The book of Revelation has several passages that give light to this question of imprecation of enemies. In Revelation 6:9-11 we see the souls of the martyrs underneath the altar crying out to the Lord, “How long, O Lord, holy and true?” These have been “slain for the word of God and for the witness they had borne,” and they want to know when God is going to avenge their deaths. They were told to rest for a little while longer until the rest of the martyrs would join them. Again, no imprecation against their murderers is suggested, and more martyrs will join them, for the Lord has ordained that the full number of martyrs will be killed.

In Revelation 11:7, we are given a scene where “the beast that comes up out of the abyss will make war with the saints and overcome them and kill them.” Once again, we see that suffering persecution is an expected part of being a follower of Christ, even to the end of the age. The picture here is not one of brave saints fighting against the beast and being outmatched, but of defenseless sheep being slaughtered by the beast because of their bold witness for Christ (see Romans 8:35, where “we were considered as sheep to be slaughtered”). This exact scene is also presented in Rev. 13:7, where “it was given to the beast to make war with the saints and to overcome them.” In this destruction by the beast, the Scripture gives no hint of imprecation.

Although the context of 2 Corinthians 12:7-10 is not persecution, Paul’s attitude toward suffering and affliction in this passage is instructive. Paul is given “a thorn in the flesh” and three times asks the Lord to remove the thorn. The Lord replies that His grace will provide him (and thus, will supply any believer) with all he needs to endure the trial. “My grace is sufficient for you.” “Most gladly, therefore,” Paul will boast about his weaknesses (12:9). Indeed, he is “well content with weaknesses, with insults, with distresses, with persecutions, with difficulties” (12:10) for Christ’s sake. Note that Paul does not complain or whimper about his affliction, which might be the equivalent of imprecation in persecution, but is well content and boasts of his weaknesses. In the same way, then, in persecution we remain well content in the Lord and we most gladly endure, rejoicing that we are considered worthy to suffer shame for His name (Acts 5:41).

CONCLUSION

There is certainly more that could be said, but I think the summary is this: In the New Testament, it seems that, at every possible opportunity to meet affliction and persecution with imprecation of the persecutors, the people refuse to do so and, instead, resolve to persevere and to endure through the affliction and, in many cases, pray for the very ones who are persecuting them.

Thus, the sanctioned New Testament response to persecution and affliction appears to preclude any retaliation, revenge, or imprecation of enemies. We would thus conclude that the disciple of Jesus is allowed to lament the suffering and to groan underneath it, and to long for the day when God will judge the wicked and set all injustice right but is not to imprecate his enemies. Rather, he is to trust the Lord with the administration of all justice and is to endure the suffering in the strength that Christ supplies.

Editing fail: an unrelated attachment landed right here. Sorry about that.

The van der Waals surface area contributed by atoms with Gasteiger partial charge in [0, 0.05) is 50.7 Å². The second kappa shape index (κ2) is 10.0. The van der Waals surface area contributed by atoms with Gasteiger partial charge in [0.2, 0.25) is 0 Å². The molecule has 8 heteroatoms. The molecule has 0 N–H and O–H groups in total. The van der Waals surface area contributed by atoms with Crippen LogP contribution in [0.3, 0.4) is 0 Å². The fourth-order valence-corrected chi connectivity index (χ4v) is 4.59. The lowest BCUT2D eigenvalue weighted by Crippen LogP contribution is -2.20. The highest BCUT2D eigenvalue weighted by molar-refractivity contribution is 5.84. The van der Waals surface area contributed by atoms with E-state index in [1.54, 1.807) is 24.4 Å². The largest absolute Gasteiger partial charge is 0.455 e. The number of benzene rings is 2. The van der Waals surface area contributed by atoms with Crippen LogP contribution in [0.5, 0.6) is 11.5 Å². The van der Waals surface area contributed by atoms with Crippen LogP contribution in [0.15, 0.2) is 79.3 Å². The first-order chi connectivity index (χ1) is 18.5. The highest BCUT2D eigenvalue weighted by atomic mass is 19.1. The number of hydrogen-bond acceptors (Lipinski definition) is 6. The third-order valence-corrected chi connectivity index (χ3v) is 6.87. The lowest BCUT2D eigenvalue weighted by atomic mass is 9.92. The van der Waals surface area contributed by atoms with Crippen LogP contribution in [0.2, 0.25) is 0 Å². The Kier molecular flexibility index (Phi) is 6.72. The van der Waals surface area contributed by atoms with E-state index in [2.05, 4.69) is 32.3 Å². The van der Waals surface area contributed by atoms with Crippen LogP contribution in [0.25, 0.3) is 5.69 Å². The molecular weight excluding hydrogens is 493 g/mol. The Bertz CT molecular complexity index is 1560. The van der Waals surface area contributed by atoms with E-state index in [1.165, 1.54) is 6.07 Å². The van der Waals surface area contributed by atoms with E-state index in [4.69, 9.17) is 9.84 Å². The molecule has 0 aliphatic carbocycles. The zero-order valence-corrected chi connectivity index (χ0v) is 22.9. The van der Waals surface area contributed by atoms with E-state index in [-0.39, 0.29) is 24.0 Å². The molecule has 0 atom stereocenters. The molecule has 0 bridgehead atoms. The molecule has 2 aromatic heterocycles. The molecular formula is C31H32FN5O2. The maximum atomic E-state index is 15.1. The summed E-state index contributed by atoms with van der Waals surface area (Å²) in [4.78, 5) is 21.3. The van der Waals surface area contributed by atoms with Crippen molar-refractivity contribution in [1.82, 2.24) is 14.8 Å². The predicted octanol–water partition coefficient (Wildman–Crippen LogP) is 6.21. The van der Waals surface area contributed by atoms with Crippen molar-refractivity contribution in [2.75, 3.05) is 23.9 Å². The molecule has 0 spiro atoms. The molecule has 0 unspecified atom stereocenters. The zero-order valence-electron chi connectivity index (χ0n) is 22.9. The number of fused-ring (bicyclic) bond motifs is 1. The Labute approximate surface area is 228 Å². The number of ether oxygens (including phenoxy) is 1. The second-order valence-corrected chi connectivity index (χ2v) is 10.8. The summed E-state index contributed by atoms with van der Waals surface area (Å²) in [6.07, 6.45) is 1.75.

SDG                 rmb                 8/27/2022                   #563

The Discipline of the Lord – Part 5 (Hebrews 12:5-11)

THE PASSAGE – HEBREWS 12:5-11

INTRODUCTION. Hebrews 12:5-11 is the classic passage in the Bible about “the discipline of the Lord.” This is the fifth and final post in a series of studies covering this section of Scripture, and this article will draw the series to a conclusion. In the last two posts in this series (February 21 and 23), we had worked to discover the exact nature of this “discipline of the Lord.” Now we are going to apply what we have learned and understand how we are to respond when the Lord brings His discipline into the life of the child He loves.

WHAT IS THE DISCIPLINE OF THE LORD?

What did we discover in our previous posts about the nature of the discipline of the Lord? Although the author of Hebrews does not speak in this passage of suffering, I think the best way for the believer to understand the Lord’s discipline is to see that the Lord is bringing the perfect amount of affliction and yes, even suffering into the disciple’s life for the purpose of bringing about the disciple’s greater holiness. We experience this as suffering and pain and affliction, for these are the human labels we attach to this anguish, but from the Lord’s perspective He is bringing His sanctifying discipline onto the child He loves. The Lord is demonstrating His love to the disciple of Jesus through the means of His purifying affliction.

EXTRAORDINARY MEANS OF SANCTIFICATION

Why does the Lord choose to use suffering to produce sanctification? He does this because of His immense grace to us. The Lord has given to His children many means for growing in holiness. He has sealed us with the Holy Spirit who allows us to understand His Word. He has given us the Bible so that we can be renewed in the spirit of our minds and can know what it is to hunger and thirst for righteousness. He has given us communion with Him through prayer. He has given us His church, where we can worship Him with other believers and disciple one another and spur one another on to love and good deeds. These ordinary means of grace allow the believer to steadily grow in practical holiness and to increase in usefulness to the Master.

But the Lord is so personal with His children that, when He perceives an obstacle to His child’s holiness that is resistant to the ordinary means of sanctification, He crafts extraordinary means which the stubborn obstacle cannot resist. This is “the discipline of the Lord.” This discipline often feels like suffering and affliction, but it is the Lord’s appointed means of purifying us with hyssop so that the stubborn, entrenched unholiness can be cut out of our life.

AMAZING GRACE